Once an individual is selected to become a fish and game warden, he or she undergoes further study at a training academy for approximately three to 12 months. Individuals who earn a position as a fish and game warden with the federal government must complete a 20-week training program at the Federal Law Enforcement Agency in Glynco, Georgia; trainees spend the final two weeks in West Virginia. Training covers both wildlife law enforcement and criminal investigations, including such subjects as identification of wildlife and the proper use of firearms. Following successful completion of the training academy, fish and game wardens must shadow Field Training Officers (FTO) for 10 weeks to gain hands-on experience under the watchful eye of a seasoned fish and game warden before moving to their assigned location.
Other Helpful Skills and Experience
Fish and game wardens must be in good physical shape, must familiarize themselves with the outdoors and the laws contained in the Fish and Wildlife Code, and must study law enforcement policy and procedures. Previous experience working with wildlife, either in a paid or volunteer position, may enhance employment opportunities. Knowing how to drive a boat, a small airplane, or a tractor and understanding how to make basic repairs to motor vehicles are also beneficial.
Possible Job Titles for This Career
- Conservation Officer
- Refuge Officer
- Wildlife Control Agent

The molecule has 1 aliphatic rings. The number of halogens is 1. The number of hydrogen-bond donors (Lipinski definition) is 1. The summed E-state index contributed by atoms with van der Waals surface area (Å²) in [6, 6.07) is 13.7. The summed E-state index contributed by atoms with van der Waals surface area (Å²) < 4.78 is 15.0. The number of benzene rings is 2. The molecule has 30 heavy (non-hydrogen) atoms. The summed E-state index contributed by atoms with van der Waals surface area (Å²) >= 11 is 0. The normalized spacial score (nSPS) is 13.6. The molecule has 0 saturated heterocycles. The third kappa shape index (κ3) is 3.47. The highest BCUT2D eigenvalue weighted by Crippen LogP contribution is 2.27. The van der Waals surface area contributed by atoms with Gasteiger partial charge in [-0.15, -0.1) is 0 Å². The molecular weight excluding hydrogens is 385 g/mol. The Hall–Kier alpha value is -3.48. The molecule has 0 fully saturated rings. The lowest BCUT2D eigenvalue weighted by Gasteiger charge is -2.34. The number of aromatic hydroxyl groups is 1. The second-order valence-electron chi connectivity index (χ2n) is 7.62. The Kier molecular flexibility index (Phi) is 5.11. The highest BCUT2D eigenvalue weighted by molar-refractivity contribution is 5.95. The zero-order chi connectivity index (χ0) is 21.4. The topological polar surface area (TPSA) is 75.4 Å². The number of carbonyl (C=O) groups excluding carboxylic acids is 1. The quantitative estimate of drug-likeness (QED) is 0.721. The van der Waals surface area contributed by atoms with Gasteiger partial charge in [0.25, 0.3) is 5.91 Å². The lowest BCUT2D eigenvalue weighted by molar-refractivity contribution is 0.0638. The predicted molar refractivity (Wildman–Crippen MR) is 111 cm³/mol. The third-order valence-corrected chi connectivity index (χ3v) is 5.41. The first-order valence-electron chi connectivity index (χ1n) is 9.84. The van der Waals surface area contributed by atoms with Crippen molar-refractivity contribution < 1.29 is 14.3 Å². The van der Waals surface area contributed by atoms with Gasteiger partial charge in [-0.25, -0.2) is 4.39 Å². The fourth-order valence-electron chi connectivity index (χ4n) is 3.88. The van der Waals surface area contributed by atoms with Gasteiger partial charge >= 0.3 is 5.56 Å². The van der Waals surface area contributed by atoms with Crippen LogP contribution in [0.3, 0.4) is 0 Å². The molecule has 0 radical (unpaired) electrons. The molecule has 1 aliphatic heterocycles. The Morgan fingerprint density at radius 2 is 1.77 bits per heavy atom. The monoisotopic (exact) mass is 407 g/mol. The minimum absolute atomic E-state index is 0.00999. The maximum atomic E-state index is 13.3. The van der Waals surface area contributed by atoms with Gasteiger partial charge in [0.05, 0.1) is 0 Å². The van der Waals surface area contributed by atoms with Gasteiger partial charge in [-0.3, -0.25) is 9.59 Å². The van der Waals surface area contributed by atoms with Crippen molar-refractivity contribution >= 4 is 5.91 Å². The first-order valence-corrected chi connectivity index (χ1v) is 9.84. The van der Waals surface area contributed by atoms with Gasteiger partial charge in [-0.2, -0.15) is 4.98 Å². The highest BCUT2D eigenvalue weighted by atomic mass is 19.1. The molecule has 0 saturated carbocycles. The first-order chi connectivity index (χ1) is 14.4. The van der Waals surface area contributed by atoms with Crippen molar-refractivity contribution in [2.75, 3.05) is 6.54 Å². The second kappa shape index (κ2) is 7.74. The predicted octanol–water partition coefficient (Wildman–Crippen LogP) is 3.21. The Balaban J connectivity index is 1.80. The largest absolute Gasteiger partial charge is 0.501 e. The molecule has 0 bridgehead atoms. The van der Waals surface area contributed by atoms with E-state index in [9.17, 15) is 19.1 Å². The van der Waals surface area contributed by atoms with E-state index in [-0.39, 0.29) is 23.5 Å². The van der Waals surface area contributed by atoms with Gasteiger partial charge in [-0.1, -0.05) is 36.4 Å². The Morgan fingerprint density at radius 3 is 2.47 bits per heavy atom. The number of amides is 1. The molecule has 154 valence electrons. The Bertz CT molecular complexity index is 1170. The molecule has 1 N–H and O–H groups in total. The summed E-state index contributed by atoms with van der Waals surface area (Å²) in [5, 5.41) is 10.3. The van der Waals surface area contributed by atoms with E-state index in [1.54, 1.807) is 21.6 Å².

- Wildlife Enforcement Officer
- Wildlife Officer
Fish and Game Warden Salary and Job Outlook
The BLS reports that fish and game wardens earned an average annual salary of $57,710 as of 2018.1 The top 10% earned an average annual salary of $80,140.1 There were approximately 6,040 fish and game wardens working in the US in 2018, with the majority (5,260) employed in state government.1
Interested in other law enforcement careers?
- Conservation Officer
- Criminal Investigator
- FBI Agent
- Fire Investigator
- First-Line Supervisor of Correctional Officers
- Homicide Detective
- Narcotics Officer
- Police Officer
- United States Park Police
- US Marshal
- Victims Advocate
- Crime Scene Investigator
Frequently Asked Questions
What is the work atmosphere like for fish and game wardens?
What kind of work schedule do fish and game wardens work?
Fish and game wardens generally work full time – which may include nights, weekends, and holidays – and should be prepared to work overtime when necessary.
How long does the hiring process generally take?
After submitting an application, candidates should expect the entire process to take a minimum of a few months.
Are there any risks with the job?
Yes. Candidates should be prepared for such risks as dealing with dangerous animals, poisonous plants, and hazardous materials.
Are there any continuing requirements for working with the US Fish and Wildlife Service?
Yes. Fish and game wardens must initially pass a physical examination. A similar evaluation will be administered annually throughout employment. Fish and game wardens must pass the physical exam – which consists of a 1.5 mile-run, push-ups, sit-ups, and agility – to ensure they are still able to effectively do their jobs.
- Association of Federal Wildlife Officers: A resource for wildlife officers, providing both educational and networking opportunities for those in the industry.
- US Fish and Wildlife Service: The US Fish and Wildlife Service’s official website.
1. Bureau of Labor Statistics Occupational Employment and Wages May 2018, Fish and Game Wardens: https://www.bls.gov/oes/current/oes333031.htm